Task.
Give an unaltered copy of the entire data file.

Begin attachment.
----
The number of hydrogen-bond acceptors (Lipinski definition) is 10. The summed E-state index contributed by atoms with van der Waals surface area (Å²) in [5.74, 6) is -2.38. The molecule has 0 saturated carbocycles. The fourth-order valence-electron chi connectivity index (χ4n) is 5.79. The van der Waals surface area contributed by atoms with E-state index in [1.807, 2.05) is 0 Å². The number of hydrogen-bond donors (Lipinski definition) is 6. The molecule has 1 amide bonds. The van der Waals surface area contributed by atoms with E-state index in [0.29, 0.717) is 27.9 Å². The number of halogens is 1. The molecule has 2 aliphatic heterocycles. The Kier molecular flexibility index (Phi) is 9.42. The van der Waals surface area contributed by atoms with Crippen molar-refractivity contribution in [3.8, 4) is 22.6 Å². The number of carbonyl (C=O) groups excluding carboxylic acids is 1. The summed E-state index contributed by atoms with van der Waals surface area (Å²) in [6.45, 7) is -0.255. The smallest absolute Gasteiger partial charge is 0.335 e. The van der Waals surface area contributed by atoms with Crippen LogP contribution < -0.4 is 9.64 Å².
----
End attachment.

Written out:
The number of hydrogen-bond acceptors (Lipinski definition) is 10. The summed E-state index contributed by atoms with van der Waals surface area (Å²) in [5.74, 6) is -2.38. The molecule has 0 saturated carbocycles. The fourth-order valence-electron chi connectivity index (χ4n) is 5.79. The van der Waals surface area contributed by atoms with E-state index in [1.807, 2.05) is 0 Å². The number of hydrogen-bond donors (Lipinski definition) is 6. The molecule has 1 amide bonds. The van der Waals surface area contributed by atoms with E-state index in [0.29, 0.717) is 27.9 Å². The number of halogens is 1. The molecule has 2 aliphatic heterocycles. The Kier molecular flexibility index (Phi) is 9.42. The van der Waals surface area contributed by atoms with Crippen molar-refractivity contribution in [3.8, 4) is 22.6 Å². The number of carbonyl (C=O) groups excluding carboxylic acids is 1. The summed E-state index contributed by atoms with van der Waals surface area (Å²) in [6.45, 7) is -0.255. The smallest absolute Gasteiger partial charge is 0.335 e. The van der Waals surface area contributed by atoms with Crippen LogP contribution < -0.4 is 9.64 Å².